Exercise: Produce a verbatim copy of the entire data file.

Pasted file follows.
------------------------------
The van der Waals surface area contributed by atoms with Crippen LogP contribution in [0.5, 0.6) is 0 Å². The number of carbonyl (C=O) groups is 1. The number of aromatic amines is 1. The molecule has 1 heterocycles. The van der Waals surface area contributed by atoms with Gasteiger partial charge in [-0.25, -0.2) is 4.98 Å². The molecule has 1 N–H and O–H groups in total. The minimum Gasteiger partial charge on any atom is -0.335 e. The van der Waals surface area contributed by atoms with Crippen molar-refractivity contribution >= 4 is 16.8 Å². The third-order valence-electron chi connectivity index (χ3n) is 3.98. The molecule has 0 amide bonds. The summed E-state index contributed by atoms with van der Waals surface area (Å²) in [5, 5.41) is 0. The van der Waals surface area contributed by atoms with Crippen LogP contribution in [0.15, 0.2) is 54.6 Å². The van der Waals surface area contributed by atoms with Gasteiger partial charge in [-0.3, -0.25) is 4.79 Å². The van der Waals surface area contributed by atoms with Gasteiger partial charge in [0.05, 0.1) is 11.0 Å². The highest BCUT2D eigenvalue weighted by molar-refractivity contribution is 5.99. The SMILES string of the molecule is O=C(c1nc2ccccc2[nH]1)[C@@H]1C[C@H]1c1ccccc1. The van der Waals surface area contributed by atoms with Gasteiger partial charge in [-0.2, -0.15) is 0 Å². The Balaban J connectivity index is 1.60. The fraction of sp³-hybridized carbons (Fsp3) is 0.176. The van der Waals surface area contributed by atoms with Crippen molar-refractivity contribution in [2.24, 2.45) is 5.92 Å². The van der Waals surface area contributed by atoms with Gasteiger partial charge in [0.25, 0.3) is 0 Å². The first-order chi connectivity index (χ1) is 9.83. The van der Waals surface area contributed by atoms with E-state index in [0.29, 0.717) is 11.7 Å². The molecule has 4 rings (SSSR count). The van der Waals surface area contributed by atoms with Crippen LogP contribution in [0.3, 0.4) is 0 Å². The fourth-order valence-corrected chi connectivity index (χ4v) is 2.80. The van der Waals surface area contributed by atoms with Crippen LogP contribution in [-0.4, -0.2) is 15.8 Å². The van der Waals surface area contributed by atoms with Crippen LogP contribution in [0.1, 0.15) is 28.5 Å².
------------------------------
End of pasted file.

The van der Waals surface area contributed by atoms with Crippen LogP contribution in [0.5, 0.6) is 0 Å². The number of carbonyl (C=O) groups is 1. The number of aromatic amines is 1. The molecule has 1 heterocycles. The van der Waals surface area contributed by atoms with Gasteiger partial charge in [-0.25, -0.2) is 4.98 Å². The molecule has 1 N–H and O–H groups in total. The minimum Gasteiger partial charge on any atom is -0.335 e. The van der Waals surface area contributed by atoms with Crippen molar-refractivity contribution >= 4 is 16.8 Å². The third-order valence-electron chi connectivity index (χ3n) is 3.98. The molecule has 0 amide bonds. The summed E-state index contributed by atoms with van der Waals surface area (Å²) in [5, 5.41) is 0. The van der Waals surface area contributed by atoms with Crippen LogP contribution in [0.15, 0.2) is 54.6 Å². The van der Waals surface area contributed by atoms with Gasteiger partial charge in [-0.3, -0.25) is 4.79 Å². The van der Waals surface area contributed by atoms with Gasteiger partial charge in [0.05, 0.1) is 11.0 Å². The highest BCUT2D eigenvalue weighted by molar-refractivity contribution is 5.99. The SMILES string of the molecule is O=C(c1nc2ccccc2[nH]1)[C@@H]1C[C@H]1c1ccccc1. The van der Waals surface area contributed by atoms with Gasteiger partial charge in [-0.2, -0.15) is 0 Å². The Balaban J connectivity index is 1.60. The fraction of sp³-hybridized carbons (Fsp3) is 0.176. The van der Waals surface area contributed by atoms with Crippen molar-refractivity contribution in [2.24, 2.45) is 5.92 Å². The van der Waals surface area contributed by atoms with Gasteiger partial charge in [0.25, 0.3) is 0 Å². The first-order chi connectivity index (χ1) is 9.83. The van der Waals surface area contributed by atoms with E-state index in [0.29, 0.717) is 11.7 Å². The molecule has 4 rings (SSSR count). The van der Waals surface area contributed by atoms with Crippen LogP contribution in [0.3, 0.4) is 0 Å². The fourth-order valence-corrected chi connectivity index (χ4v) is 2.80. The van der Waals surface area contributed by atoms with Crippen LogP contribution in [-0.4, -0.2) is 15.8 Å². The van der Waals surface area contributed by atoms with Crippen LogP contribution in [0.1, 0.15) is 28.5 Å².